Colloquia & Guest Speakers
Measuring and Modeling the Polarization of Light Scattered from Surfaces
Dr. Thomas A. Germer, Sensor Science Division, NIST
Tuesday, October 3, 2017
Wilmot Building, Fifth Floor Collaboratory
For many years, ellipsometry has been a powerful technique for characterizing thin films and their optical properties. Being an inherently ratiometric method, it has a number of measurement advantages, making it very precise. In terms of solving inverse problems, it has advantages over simple reflectance measurements, since it incorporates both phase and amplitude information. In our work, we have been motivated by both of these aspects to extend ellipsometry into the diffuse scattering regime, thus sensing not just film thickness and optical properties, but lateral structure and inhomogeneity. For diffuse scattering, there are more degrees of freedom for the measurement, and the Mueller matrix formalism must be used. Significant modeling is often required to interpret the results. However, in some cases, we have found that Mueller matrix decomposition, guided by measurement data, can yield interesting results. I will give examples of recent work we have performed, including structured silicon surfaces, birefringent glancing angle deposition thin films, and vertically-aligned carbon nanotubes.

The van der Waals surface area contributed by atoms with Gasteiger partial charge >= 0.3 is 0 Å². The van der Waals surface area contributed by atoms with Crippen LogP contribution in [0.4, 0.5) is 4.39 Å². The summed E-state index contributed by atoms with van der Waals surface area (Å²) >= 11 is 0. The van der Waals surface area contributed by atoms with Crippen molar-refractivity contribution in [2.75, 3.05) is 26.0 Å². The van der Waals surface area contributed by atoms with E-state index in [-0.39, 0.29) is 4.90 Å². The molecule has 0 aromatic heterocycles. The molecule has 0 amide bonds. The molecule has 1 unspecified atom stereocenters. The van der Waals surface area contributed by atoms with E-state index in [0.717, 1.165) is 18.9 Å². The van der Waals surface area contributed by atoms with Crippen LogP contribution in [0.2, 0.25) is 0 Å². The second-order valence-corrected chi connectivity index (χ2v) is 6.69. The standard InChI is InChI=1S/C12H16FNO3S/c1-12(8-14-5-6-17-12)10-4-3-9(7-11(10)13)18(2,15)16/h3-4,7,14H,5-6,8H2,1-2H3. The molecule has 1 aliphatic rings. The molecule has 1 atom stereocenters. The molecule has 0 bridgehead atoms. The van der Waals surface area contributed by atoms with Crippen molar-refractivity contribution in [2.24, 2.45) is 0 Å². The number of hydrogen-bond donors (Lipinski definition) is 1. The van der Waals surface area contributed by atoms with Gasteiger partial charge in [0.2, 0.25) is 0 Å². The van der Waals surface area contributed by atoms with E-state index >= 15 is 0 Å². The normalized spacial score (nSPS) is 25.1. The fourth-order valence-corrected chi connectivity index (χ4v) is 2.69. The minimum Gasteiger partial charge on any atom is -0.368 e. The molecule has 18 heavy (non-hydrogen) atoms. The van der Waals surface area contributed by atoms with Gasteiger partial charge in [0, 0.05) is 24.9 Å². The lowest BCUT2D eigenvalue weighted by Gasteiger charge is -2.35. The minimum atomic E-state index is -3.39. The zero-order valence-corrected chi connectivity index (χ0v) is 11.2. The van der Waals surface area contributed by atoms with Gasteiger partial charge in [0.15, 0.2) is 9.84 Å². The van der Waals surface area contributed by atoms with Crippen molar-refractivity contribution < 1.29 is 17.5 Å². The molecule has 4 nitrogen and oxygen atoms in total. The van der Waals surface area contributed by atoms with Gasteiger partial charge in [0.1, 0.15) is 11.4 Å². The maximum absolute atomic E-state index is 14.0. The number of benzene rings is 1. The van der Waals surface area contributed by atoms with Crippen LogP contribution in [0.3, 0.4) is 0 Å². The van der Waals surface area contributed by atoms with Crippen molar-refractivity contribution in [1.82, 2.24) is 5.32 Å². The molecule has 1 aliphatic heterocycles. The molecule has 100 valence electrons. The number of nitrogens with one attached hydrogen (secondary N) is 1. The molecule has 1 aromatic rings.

Thomas A. Germer is a physicist specializing in measurements and modeling of the optical properties of materials at the National Institute of Standards and Technology in Gaithersburg, Maryland. He has published over one hundred technical papers, covering topics of electron and ultrafast time-resolved surface spectroscopy, diffuse optical scattering from particles, roughness, and defects near surfaces and thin films, polarimetry, critical dimension metrology by grating scatterometry, and biomedical optics. He is the developer of the SCATMECH library of light scattering codes and the associated MIST program. Dr. Germer received a B.A. from the University of California, Berkeley, and a M.S. and Ph.D. from Cornell University, and is a Fellow of SPIE.
Location: Wilmot Building, Fifth Floor Collaboratory